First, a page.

The professional communication of the postmodern organisation de-emphasises the passing on of an established body of skills and lore to a subordinate group. This emphasis on novelty holds true of the openness of the communication that characterises the SASR, which sponsors creativity, laterality, unconventionality and unorthodox ideas through the maintenance of a critical egalitarian dialogue with and among soldiers. For example, officers seeking selection for SASR must demonstrate that they are not troubled by taking direct instruction, even spoken orders, from a lowly subordinate. In the SASR officers are appointed for three years, but other ranks may stay in the Regiment indefinitely: "The knowledge base in the SASR resides not in the officers, but in the other ranks. A patrol that includes a captain and even the SASR commanding officer may be led by a sergeant, if he is the expert" (Interview with Laurie Clarke, January 1996). Prospective officers must recognise at the outset that the SASR regards knowledge, not rank, as the source of authority. "In the SASR, soldiers in effect select their own officers" (Interview with Neville Farley, September 1999).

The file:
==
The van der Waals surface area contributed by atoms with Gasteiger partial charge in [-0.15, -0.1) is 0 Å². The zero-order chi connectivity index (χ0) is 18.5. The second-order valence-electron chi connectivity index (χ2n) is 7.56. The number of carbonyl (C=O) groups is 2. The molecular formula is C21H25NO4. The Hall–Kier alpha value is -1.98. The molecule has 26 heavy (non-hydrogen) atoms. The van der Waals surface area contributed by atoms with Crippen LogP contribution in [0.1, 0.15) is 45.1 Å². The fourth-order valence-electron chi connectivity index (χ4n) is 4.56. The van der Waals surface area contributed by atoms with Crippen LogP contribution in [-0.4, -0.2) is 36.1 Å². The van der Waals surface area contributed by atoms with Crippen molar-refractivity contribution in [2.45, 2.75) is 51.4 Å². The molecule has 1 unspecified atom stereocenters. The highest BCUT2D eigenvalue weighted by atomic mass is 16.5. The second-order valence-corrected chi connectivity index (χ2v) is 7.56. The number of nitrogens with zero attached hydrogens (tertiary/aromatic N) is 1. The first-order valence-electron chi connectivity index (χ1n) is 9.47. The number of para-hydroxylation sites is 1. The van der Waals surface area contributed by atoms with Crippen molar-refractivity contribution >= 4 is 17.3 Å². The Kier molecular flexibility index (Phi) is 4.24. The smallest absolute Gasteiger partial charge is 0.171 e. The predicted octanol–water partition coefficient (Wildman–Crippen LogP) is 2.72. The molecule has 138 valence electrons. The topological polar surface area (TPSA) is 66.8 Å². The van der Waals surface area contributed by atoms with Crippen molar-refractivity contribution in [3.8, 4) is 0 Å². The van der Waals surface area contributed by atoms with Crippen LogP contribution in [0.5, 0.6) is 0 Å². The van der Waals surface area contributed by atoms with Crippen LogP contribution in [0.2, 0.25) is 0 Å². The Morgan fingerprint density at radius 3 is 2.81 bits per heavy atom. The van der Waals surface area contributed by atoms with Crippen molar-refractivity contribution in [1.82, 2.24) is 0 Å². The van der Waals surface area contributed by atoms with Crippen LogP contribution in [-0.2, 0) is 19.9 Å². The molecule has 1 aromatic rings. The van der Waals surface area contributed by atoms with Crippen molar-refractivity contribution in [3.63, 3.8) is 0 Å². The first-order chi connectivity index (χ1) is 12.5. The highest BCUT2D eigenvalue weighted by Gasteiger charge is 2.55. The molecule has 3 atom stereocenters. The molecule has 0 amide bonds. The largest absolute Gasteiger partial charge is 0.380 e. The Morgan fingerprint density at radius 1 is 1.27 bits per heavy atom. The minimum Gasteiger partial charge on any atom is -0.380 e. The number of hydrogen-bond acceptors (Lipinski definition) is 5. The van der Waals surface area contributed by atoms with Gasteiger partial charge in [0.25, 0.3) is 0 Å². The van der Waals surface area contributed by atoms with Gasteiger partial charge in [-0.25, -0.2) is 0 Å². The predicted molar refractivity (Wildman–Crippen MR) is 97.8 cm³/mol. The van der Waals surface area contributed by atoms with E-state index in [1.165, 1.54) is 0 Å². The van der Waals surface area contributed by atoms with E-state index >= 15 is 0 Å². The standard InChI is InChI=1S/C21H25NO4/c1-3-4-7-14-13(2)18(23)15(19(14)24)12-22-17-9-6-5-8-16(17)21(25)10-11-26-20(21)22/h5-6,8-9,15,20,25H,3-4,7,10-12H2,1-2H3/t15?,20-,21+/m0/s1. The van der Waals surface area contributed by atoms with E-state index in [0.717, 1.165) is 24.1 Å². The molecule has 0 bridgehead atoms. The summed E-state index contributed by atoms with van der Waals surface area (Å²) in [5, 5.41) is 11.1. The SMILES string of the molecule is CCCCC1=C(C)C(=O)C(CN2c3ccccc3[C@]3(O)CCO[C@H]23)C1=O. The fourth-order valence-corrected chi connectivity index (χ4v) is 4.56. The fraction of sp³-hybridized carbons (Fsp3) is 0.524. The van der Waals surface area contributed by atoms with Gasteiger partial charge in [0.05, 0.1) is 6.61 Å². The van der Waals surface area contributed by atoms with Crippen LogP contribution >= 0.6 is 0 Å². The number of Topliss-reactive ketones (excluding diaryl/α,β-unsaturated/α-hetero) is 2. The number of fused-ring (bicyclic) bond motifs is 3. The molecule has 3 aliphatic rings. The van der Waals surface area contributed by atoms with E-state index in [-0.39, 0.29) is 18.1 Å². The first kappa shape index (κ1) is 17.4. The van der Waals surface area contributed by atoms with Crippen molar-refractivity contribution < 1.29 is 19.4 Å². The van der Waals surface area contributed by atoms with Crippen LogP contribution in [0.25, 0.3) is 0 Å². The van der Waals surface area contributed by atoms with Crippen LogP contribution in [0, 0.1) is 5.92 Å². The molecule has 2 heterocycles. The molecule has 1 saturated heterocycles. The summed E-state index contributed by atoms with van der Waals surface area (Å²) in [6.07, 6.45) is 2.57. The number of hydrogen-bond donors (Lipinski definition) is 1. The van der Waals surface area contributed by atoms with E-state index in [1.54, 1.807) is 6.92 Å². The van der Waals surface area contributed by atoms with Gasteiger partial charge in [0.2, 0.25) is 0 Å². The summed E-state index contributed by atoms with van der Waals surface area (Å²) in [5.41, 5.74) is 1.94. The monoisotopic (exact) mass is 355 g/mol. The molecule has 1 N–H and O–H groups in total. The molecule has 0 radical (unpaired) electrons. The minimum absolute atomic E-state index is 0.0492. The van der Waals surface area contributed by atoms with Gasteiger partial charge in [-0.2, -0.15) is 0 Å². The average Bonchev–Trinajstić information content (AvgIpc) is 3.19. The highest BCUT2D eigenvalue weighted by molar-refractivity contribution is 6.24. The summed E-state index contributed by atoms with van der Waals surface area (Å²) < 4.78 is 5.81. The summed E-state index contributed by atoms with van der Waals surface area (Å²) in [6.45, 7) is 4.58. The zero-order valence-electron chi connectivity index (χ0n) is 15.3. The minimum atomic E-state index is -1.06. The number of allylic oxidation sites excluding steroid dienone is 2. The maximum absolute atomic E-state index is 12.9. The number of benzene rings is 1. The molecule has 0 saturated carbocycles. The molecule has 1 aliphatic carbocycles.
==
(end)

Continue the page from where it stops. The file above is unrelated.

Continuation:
The deliberate SASR policy of valorising the devolution of responsibility and authority, of the primacy and synchronicity of factuality, and of an organistational culture sponsoring re-negotiation and re-encoding by SASR members of each other’s assertions, regardless of rank, is a reliable indicator that the SASR is a postmodern organisation. Synchronicity builds directly much-needed self-confidence and autonomy, enabling the SASR to assign minimum numbers to major tasks.

SASR soldiers are easy to lead because they are so switched on and independent…An SASR sergeant, operating alone in, for example, Cambodia, may have to assert his views effectively to a general or prime minister. This requires strength of character and a high degree of understanding and integrity. (Interview with Lt Col Mike Hindmarsh, January, 1998)